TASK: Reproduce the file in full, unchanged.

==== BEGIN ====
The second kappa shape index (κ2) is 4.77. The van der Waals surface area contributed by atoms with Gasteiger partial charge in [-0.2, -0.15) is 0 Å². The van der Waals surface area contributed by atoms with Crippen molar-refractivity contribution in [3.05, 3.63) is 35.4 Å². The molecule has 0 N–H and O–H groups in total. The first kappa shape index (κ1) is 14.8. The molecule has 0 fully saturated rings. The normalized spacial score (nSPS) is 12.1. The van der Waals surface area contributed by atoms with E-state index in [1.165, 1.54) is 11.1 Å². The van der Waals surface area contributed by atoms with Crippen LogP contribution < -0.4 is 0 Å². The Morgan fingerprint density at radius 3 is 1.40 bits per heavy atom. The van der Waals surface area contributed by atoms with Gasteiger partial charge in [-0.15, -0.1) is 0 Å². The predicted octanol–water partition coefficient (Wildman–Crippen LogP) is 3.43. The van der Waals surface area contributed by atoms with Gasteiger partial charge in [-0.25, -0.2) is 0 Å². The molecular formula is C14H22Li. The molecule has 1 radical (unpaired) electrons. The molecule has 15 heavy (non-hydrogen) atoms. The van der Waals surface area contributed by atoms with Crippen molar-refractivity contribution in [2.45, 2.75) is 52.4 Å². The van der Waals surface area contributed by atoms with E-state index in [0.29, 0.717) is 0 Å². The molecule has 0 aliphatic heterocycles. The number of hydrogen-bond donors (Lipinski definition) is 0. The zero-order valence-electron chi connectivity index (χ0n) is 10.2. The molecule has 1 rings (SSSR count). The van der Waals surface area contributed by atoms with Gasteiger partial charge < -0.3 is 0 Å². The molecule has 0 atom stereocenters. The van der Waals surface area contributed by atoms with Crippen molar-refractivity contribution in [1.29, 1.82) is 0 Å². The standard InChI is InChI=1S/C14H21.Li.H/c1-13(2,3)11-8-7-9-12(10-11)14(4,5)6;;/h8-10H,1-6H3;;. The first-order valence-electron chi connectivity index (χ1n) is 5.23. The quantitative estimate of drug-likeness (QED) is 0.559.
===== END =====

The second kappa shape index (κ2) is 4.77. The van der Waals surface area contributed by atoms with Gasteiger partial charge in [-0.2, -0.15) is 0 Å². The van der Waals surface area contributed by atoms with Crippen molar-refractivity contribution in [3.05, 3.63) is 35.4 Å². The molecule has 0 N–H and O–H groups in total. The first kappa shape index (κ1) is 14.8. The molecule has 0 fully saturated rings. The normalized spacial score (nSPS) is 12.1. The van der Waals surface area contributed by atoms with E-state index in [1.165, 1.54) is 11.1 Å². The van der Waals surface area contributed by atoms with Crippen LogP contribution < -0.4 is 0 Å². The Morgan fingerprint density at radius 3 is 1.40 bits per heavy atom. The van der Waals surface area contributed by atoms with Gasteiger partial charge in [-0.15, -0.1) is 0 Å². The predicted octanol–water partition coefficient (Wildman–Crippen LogP) is 3.43. The van der Waals surface area contributed by atoms with Gasteiger partial charge in [-0.25, -0.2) is 0 Å². The molecular formula is C14H22Li. The molecule has 1 radical (unpaired) electrons. The molecule has 15 heavy (non-hydrogen) atoms. The van der Waals surface area contributed by atoms with Crippen molar-refractivity contribution in [2.45, 2.75) is 52.4 Å². The van der Waals surface area contributed by atoms with E-state index in [0.29, 0.717) is 0 Å². The molecule has 0 aliphatic heterocycles. The number of hydrogen-bond donors (Lipinski definition) is 0. The zero-order valence-electron chi connectivity index (χ0n) is 10.2. The molecule has 1 rings (SSSR count). The van der Waals surface area contributed by atoms with Gasteiger partial charge < -0.3 is 0 Å². The molecule has 0 atom stereocenters. The van der Waals surface area contributed by atoms with Crippen molar-refractivity contribution in [1.29, 1.82) is 0 Å². The standard InChI is InChI=1S/C14H21.Li.H/c1-13(2,3)11-8-7-9-12(10-11)14(4,5)6;;/h8-10H,1-6H3;;. The first-order valence-electron chi connectivity index (χ1n) is 5.23. The quantitative estimate of drug-likeness (QED) is 0.559.